Charlène Cabot

Conclusion

Frontmatter

Chapter 7. Conclusion

Abstract
The linkages between climate change and conflict are complex. Despite deep-reaching fears, increasingly severe environmental impacts might not necessarily lead to more conflicts and violence. The livelihoods of vulnerable communities are being challenged but individuals can employ a range of coping strategies which may or may not include resorting to violence. The evidence connecting climate change to large-scale armed conflicts is very limited but the potential of climate change to act as a threat multiplier is generally recognized, especially in the case of small-scale conflicts such as those taking places between farmers and herders. In all conflict constellations, non-environmental factors, including political ones, play a fundamental role. Both the theoretical demonstration and the case study have proved that political factors can reduce climate-change-induced or -aggravated conflicts. Policies or institutional reforms that could reduce conflicts and violence include comprehensive integration policies, equitable distribution of land rights, and opportunities for participating in conflict management and policy-making. A limited set of variables was tested qualitatively for the case of Burkina Faso, Côte d’Ivoire and Ghana from 1960 to 2000. Expanding the analysis to more variables, more countries and more population groups and to a longer time frame, as well as integrating a quantitative analysis, would reinforce the findings and support a theoretical generalization.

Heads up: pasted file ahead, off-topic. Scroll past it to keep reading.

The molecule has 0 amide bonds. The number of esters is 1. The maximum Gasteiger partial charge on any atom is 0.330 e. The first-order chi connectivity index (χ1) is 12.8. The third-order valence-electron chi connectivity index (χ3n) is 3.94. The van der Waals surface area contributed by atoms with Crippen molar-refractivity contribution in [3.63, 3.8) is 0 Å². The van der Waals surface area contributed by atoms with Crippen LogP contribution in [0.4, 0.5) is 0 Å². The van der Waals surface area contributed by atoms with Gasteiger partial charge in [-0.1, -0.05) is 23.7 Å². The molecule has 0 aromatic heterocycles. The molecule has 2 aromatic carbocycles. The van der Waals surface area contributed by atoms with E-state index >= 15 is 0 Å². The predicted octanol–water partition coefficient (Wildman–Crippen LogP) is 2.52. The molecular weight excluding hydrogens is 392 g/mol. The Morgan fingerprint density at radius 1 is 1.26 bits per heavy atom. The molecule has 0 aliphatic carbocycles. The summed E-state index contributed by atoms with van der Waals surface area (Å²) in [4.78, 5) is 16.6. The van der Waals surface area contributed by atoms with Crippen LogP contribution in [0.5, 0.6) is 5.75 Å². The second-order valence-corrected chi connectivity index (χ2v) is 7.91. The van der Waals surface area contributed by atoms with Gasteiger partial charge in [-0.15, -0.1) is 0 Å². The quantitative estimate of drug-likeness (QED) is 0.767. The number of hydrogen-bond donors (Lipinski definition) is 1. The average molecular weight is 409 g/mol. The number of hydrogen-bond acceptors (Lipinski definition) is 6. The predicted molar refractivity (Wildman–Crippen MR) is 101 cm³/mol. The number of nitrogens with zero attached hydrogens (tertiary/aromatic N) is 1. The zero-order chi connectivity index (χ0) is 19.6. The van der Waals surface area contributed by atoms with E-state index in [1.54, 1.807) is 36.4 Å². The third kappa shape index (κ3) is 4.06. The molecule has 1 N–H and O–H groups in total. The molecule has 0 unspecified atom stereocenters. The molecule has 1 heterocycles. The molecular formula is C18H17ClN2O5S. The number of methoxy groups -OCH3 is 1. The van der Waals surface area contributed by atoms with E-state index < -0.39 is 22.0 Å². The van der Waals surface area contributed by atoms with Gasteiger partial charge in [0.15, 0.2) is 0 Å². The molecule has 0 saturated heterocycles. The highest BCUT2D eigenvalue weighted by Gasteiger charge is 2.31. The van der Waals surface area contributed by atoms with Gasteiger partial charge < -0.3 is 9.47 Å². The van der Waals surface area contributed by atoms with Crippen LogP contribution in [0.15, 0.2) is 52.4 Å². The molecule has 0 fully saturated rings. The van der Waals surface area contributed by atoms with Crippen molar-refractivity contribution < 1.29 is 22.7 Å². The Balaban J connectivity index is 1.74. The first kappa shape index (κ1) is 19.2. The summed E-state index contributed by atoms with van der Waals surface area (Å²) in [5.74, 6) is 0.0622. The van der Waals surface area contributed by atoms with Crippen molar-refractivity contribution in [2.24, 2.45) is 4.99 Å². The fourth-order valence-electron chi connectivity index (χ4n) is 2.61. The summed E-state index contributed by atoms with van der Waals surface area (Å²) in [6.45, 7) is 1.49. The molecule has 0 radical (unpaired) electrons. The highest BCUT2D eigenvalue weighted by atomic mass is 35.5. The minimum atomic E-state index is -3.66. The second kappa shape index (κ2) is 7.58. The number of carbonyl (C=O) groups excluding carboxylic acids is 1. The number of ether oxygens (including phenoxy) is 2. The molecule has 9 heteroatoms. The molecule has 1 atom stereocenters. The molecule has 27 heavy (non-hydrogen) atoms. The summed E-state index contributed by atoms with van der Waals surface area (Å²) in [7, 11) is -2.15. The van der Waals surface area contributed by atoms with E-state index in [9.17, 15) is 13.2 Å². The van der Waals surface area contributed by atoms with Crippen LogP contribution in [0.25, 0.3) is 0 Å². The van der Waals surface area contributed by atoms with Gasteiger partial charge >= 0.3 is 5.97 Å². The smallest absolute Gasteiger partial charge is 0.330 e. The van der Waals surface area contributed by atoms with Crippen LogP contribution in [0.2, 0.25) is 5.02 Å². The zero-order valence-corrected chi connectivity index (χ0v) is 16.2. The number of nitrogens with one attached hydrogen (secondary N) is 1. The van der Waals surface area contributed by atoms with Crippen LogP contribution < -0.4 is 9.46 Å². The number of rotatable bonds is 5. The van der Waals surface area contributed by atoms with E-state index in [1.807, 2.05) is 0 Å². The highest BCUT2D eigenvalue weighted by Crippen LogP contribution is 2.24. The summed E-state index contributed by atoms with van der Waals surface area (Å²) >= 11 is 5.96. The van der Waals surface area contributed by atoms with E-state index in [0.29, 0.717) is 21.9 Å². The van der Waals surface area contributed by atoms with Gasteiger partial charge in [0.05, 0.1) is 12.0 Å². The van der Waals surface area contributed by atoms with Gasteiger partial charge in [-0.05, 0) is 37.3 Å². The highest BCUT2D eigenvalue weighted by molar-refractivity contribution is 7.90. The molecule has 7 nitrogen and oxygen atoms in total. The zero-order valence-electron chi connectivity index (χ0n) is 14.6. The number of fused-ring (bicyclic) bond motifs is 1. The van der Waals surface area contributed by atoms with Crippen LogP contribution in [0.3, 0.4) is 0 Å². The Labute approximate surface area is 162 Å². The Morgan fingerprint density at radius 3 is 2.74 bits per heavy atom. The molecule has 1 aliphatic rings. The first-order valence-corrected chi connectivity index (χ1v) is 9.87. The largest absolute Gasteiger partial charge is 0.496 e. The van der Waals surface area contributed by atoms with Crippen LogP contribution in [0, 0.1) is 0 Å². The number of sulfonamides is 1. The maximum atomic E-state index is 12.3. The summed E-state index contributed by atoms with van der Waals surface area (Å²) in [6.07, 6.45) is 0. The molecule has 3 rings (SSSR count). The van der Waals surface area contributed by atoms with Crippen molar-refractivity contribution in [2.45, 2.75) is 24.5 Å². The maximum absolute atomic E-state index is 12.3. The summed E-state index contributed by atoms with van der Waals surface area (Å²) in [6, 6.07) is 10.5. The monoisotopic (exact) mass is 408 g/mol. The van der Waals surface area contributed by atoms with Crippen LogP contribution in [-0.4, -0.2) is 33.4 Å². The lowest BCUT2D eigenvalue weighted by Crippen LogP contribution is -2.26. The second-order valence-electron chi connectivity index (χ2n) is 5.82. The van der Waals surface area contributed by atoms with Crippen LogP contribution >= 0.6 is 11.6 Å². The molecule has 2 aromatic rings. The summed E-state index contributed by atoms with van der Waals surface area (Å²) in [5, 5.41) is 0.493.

Charlène Cabot

Backmatter